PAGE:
August 2021 update:

Fall 2021 Class Schedules
The Registrar’s Office is working hard to finish constructing your fall schedule. With the exception of the First Year Course (FYC), the courses that you are currently assigned to will continue to be in flux until you arrive on campus. During Orientation, every incoming student will meet with their academic advisor, who is also their FYC professor.  At that advising appointment, students may choose to adjust their class schedule. The FYC is the only course that cannot be changed. Be sure to complete the Advisor Information Form available in your New Student Portal, due August 18, 2021. This will help your advisor know a little about you and enable them to assist you better during your meeting. After the first semester, you will complete the class registration process online after consulting your advisor.

Textbooks
Because of the changing nature of first year class schedules, we recommend you do not purchase textbooks yet. Once you get to Mac and finalize your schedule, you will have the opportunity to purchase books from the Highlander Store on campus, an online provider, or use the library textbook reserve program. Professors are aware of the hectic time surrounding Orientation and the start of classes and will understand if you do not have your books by the first day of classes.

 

Welcome to Macalester!  We’re excited you’ll be joining us in Fall 2021. What follows is an overview of the course registration process as well as answers to FAQs that may be on your mind.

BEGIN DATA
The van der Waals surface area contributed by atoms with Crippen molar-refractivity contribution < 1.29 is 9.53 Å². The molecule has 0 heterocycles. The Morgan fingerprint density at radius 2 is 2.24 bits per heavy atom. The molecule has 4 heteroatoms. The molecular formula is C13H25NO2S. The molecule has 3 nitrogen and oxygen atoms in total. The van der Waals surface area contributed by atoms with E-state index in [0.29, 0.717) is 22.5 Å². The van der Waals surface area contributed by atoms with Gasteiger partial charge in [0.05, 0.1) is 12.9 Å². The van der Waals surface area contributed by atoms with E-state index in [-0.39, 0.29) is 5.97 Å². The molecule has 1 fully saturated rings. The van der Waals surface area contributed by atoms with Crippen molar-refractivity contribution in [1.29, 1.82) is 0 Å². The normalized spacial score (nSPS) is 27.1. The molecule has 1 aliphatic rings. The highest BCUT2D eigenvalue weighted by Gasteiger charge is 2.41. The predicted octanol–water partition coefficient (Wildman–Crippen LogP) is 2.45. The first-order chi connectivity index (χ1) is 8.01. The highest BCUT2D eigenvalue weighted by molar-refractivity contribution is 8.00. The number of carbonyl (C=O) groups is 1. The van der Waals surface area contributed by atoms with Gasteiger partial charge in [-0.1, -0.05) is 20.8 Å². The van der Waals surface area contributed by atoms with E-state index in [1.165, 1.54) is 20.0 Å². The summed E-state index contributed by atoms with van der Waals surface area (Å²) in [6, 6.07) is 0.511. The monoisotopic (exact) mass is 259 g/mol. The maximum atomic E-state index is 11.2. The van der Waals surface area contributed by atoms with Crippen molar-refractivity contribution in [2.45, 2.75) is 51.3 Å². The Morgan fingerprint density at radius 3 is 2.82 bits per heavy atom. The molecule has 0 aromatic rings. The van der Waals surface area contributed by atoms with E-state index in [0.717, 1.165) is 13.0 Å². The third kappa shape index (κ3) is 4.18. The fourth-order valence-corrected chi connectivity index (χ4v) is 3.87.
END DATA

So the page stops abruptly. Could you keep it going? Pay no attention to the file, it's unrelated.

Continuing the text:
Registration Overview:  Academic Programs and the Registrar’s Office work together on your Fall 2021 registration based on course preferences you submit.  Most students take four 4-credit courses per semester, which keeps them on-track to graduate in four years.  You may register for up to 18 credits per semester, which allows you to add 1 or 2 credit physical education or dance classes to your four 4-credit courses.  You may also register for performance courses (i.e. ensembles, lessons) on top of your 18 credit schedule.  Credits for performance courses are posted after two consecutive semesters of the same performance type are complete; they do not count in the 18 credit total.  The Fall 2021 Schedule of Classes is now available for you to review.

One of your four courses will be a First Year Course.  FYCs, as they are more commonly known, are required of all students in their first semester and they play an important role in our curriculum.  The professor of the FYC serves as your initial academic advisor, a model we think works well as you’ll have regular contact with this person and your questions about courses, requirements, etc. can easily be addressed as they arise.  Virtually every department offers FYCs and they meet a variety of requirements.  We are confident you will be placed in a course that is a good fit for you.  Because the FYC is tied to advising, housing and other aspects of orientation, once that assignment is made in mid-July it cannot be changed.  The rest of your Fall 2021 schedule will be built around your FYC assignment.  You will be free to make any necessary adjustments to the non-FYC portion of your schedule during orientation when you meet with your FYC professor for advising.

The following FAQs provide general guidance about course selection and requirements. If you have additional questions feel free to contact us.